time and reason for the brain to determine that a picture of a lake in the
desert is just a mirage and does not actually exist even though the eye will
continue to transmit pictures of the lake.
(b) Accommodation: It is necessary for both eyes to converge on
an object to see it clearly. Therefore, the transition from focusing on a
close object to a far object or from a far object to a near object takes
(c) Color: Color can both help and hinder visual perception.
The contrast between some colors (black and white) can clarify the
perception. However, the contrast between other colors may hinder visual
perception (camouflage) or confuse visual perception (clashing of colors).
(2) Depth perception: Depth perception requires the use of numerous
visual cues. The interpretation of these cues requires the use of central
vision and good illumination. The binocular cues required for depth
perception are accommodation and stereopsis. Monocular cues are also
required for depth perception.
(a) Accommodation. Depth perception is determined at a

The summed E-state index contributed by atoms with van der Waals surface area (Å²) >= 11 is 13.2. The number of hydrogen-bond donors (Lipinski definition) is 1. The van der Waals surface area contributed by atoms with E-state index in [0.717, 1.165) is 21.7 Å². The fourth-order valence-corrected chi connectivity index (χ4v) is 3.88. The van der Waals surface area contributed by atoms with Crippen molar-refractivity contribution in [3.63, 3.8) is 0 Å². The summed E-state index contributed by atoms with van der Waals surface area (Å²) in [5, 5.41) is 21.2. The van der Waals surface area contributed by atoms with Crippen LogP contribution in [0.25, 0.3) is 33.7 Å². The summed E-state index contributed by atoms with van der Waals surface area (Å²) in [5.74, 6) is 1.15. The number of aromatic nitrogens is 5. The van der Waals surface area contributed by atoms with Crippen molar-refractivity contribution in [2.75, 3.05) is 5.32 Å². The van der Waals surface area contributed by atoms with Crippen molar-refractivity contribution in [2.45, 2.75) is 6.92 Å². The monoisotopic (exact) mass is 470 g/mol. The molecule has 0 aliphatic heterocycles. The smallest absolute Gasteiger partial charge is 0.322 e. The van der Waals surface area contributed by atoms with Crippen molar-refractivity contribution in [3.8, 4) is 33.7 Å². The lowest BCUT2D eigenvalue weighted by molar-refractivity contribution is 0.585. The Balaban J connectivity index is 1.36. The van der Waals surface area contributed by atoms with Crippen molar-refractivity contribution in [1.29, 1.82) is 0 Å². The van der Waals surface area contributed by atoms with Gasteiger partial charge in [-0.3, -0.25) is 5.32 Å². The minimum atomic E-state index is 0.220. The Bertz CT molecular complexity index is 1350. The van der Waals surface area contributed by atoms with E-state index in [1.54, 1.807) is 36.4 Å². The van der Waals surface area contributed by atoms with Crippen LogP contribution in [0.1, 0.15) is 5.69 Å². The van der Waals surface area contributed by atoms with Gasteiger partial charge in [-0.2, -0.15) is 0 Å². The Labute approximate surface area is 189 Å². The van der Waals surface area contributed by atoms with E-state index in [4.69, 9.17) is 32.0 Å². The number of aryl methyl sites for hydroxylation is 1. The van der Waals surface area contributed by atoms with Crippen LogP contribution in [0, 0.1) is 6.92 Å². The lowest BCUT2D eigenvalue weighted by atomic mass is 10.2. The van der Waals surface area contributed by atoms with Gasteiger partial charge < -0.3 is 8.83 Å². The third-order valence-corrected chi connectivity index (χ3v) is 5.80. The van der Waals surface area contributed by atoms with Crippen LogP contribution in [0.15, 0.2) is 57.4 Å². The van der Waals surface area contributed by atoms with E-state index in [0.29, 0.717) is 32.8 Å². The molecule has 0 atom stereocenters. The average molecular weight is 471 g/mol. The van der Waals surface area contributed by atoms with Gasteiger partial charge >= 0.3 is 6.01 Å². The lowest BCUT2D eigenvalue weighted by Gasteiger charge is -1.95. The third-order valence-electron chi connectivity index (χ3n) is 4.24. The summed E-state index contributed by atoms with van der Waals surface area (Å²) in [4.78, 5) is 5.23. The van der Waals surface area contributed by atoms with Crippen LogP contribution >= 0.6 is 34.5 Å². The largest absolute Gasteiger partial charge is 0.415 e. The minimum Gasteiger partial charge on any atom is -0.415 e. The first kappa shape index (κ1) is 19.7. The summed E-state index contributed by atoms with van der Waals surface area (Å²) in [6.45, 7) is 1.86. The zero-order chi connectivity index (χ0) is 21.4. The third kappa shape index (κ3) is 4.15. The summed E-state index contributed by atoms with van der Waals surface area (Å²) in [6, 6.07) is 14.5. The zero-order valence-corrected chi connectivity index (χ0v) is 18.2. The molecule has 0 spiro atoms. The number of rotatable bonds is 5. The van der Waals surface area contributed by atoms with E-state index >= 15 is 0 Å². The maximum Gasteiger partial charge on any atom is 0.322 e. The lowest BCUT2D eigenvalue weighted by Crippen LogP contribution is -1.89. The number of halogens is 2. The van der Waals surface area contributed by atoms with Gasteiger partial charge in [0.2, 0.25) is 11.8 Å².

subconscious level by the comparison of differences between the image size
of an object projected on the retina and the known size of the object.
(b) Stereopsis. Each eye transmits a different picture to the
brain. The difference in the angle of the two pictures is combined in the
brain to form a 3-dimensional picture of what is being seen.
(c) Monocular cues. Monocular cues are those cues that can be
perceived by the use of one eye. These cues were presented in Lesson 2
(interposition of objects, geometric perspective, motion parallax, retinal
Erroneous visual perceptions are experienced in most modes of flight,
being most pronounced in autorotations.
a. Wider Than Normal Runway. When a pilot experiences this illusion
his perception will be that he is lower than normal due to his relatively
smaller visual reference angle to the sides of the runway at equivalent
heights above the ground. He tends to pull pitch too soon which may result
in a hard landing.
b. Narrower Than Normal Runway. Here, Just the opposite occurs. The
pilot may perceive that he is higher than normal due to his relatively
larger visual reference angle to the sides of the runway. This may cause
him to pull pitch too late causing a faster than normal landing speed.